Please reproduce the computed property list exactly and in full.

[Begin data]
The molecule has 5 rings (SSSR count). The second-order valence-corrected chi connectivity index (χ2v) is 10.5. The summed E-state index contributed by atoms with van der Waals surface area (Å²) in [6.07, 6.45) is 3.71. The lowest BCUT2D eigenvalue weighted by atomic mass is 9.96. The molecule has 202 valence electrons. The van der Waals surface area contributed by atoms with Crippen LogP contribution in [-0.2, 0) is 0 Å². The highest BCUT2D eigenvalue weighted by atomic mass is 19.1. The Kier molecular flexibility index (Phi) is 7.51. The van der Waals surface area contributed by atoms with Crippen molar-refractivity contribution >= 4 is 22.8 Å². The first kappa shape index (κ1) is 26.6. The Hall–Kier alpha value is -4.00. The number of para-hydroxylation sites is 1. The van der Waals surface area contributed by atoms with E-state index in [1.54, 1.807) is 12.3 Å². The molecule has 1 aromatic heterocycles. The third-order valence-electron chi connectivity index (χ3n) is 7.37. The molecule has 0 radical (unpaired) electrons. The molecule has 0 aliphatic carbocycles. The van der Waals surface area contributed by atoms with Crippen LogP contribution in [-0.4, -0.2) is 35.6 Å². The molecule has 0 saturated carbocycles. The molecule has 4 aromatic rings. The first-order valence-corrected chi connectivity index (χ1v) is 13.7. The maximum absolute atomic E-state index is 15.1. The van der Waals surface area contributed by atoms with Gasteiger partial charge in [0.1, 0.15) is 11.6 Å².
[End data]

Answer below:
The molecule has 5 rings (SSSR count). The second-order valence-corrected chi connectivity index (χ2v) is 10.5. The summed E-state index contributed by atoms with van der Waals surface area (Å²) in [6.07, 6.45) is 3.71. The lowest BCUT2D eigenvalue weighted by atomic mass is 9.96. The molecule has 202 valence electrons. The van der Waals surface area contributed by atoms with Crippen LogP contribution in [-0.2, 0) is 0 Å². The highest BCUT2D eigenvalue weighted by atomic mass is 19.1. The Kier molecular flexibility index (Phi) is 7.51. The van der Waals surface area contributed by atoms with Crippen molar-refractivity contribution >= 4 is 22.8 Å². The first kappa shape index (κ1) is 26.6. The Hall–Kier alpha value is -4.00. The number of para-hydroxylation sites is 1. The van der Waals surface area contributed by atoms with E-state index in [1.54, 1.807) is 12.3 Å². The molecule has 1 aromatic heterocycles. The third-order valence-electron chi connectivity index (χ3n) is 7.37. The molecule has 0 radical (unpaired) electrons. The molecule has 0 aliphatic carbocycles. The van der Waals surface area contributed by atoms with Crippen LogP contribution in [-0.4, -0.2) is 35.6 Å². The molecule has 0 saturated carbocycles. The molecule has 4 aromatic rings. The first-order valence-corrected chi connectivity index (χ1v) is 13.7. The maximum absolute atomic E-state index is 15.1. The van der Waals surface area contributed by atoms with Gasteiger partial charge in [0.1, 0.15) is 11.6 Å².